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Sugar A Bittersweet History
 
 

Sugar A Bittersweet History [Kindle Edition]

Elizabeth Abbott
4.1 out of 5 stars  See all reviews (8 customer reviews)

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Review

'A highly readable and comprehensive study of a remarkable product... rare eloquence and passion... a must-read' --Independent

'Reading this graphic tale of the global havoc sugar has caused and continues to cause, you might wonder why sugar is not a banned substance; it seems to have done as much harm as opium or heroin... [Abbott's] style is vivid and she's done her research, right back to her sugar plantation Antiguan ancestors. It's a good read - but it might stay your hand next time you reach for a chocolate biscuit to enjoy with your coffee' --Irish Times

'Zestful... belongs to that recent genre of food histories which have had huge public appeal... Abbott's breezy and energetic style will doubtless find an enthusiastic readership among people keen to make sense of the world around them via the history of this remarkable commodity' - BBC History. --BBC History

Review

'A highly readable and comprehensive study of a remarkable product... rare eloquence and passion... a must-read' - Independent. 'Fascinating' - Daily Mail. 'Reading this graphic tale of the global havoc sugar has caused and continues to cause, you might wonder why sugar is not a banned substance; it seems to have done as much harm as opium or heroin... [Abbott's] style is vivid and she's done her research, right back to her sugar plantation Antiguan ancestors. It's a good read - but it might stay your hand next time you reach for a chocolate biscuit to enjoy with your coffee' - Irish Times. 'Zestful... belongs to that recent genre of food histories which have had huge public appeal... Abbott's breezy and energetic style will doubtless find an enthusiastic readership among people keen to make sense of the world around them via the history of this remarkable commodity' - BBC History. 'The blood-drenched history of sugar is carefully mapped in Elizabeth Abbot's impressive overview, which is guaranteed to make you choke on your chocolate - Enlightening and as dismaying as a sugar crash' - Metro. 'Read it and you'll never stir sugar into your coffee or sprinkle it over your berries in quite the same mindless way. I promise' - Montreal Gazette. 'Brilliant and assiduously researched. Abbott writes about the history of sugar with a fluid, fierce narrative power and a vengeful intelligence. Her personal stake in the story - via her own recently discovered West Indian heritage - makes the book all the more compelling' - Quill & Quire. 'A richly dramatic and fascinating history of how sugar Africanized the New World' - Sun Times.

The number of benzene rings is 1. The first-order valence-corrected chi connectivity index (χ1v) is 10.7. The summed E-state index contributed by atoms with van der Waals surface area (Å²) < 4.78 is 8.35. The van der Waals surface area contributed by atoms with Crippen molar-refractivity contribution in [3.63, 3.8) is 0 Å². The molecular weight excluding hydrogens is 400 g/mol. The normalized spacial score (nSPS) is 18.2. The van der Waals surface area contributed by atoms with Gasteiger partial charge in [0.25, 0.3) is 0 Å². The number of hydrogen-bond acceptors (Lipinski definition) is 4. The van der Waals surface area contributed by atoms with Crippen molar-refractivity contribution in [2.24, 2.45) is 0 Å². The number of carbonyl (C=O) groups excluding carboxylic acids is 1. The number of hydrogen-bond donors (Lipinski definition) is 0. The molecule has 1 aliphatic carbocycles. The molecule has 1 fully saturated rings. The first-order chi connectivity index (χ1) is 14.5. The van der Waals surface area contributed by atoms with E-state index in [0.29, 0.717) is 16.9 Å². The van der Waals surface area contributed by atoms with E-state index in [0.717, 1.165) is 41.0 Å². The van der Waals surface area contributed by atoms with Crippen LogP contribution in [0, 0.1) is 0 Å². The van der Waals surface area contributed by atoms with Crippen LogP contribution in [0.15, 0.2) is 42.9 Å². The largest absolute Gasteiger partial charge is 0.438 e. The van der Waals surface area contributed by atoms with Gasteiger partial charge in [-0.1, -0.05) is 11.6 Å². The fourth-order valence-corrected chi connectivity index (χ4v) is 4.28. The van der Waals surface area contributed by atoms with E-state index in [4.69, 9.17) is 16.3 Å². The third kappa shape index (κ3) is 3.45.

Product details

  • Format: Kindle Edition
  • File Size: 4068 KB
  • Print Length: 464 pages
  • Sold by: Amazon Media EU S.à r.l.
  • Language: English
  • ASIN: B003839DQI
  • Text-to-Speech: Enabled
  • X-Ray:
  • Average Customer Review: 4.1 out of 5 stars  See all reviews (8 customer reviews)
  • Amazon Bestsellers Rank: #206,490 Paid in Kindle Store (See Top 100 Paid in Kindle Store)
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Customer Reviews

Most Helpful Customer Reviews
6 of 6 people found the following review helpful
5.0 out of 5 stars Bringing a new perspective to our history 16 Jun 2011
Format:Paperback|Verified Purchase
After a recent visit to Antigua, I became interested in Carribbean history and heard about Bittersweet on the Book Show (Sky Arts 2). I am not a great reader of non-fiction and even less of history, but I just couldn't put this book down. I thought I knew about slavery, but the history of human degradation (both slave and master) connected to the sugar plantations took my breath away. Many of the quotes and anecdotes were coming from my British ancestors. I kept reading in the hope that things would get better, but unfortunately it seems that sugar and forced labour are hopelessly interwined. Humans counted only in terms of their economic value, much in the way factory farmed animals count today.

Elizabeth Abbott offers a fascinating insight into how sugar has shaped our environment, economic system, consumerism and lifestyle. I had no idea how influential the sugar industry has been on so many aspects of culture and heritage.

I would have liked more information on the part sugar plays in our society today and how it has affected our health. Maybe this will be the sequel.
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3 of 3 people found the following review helpful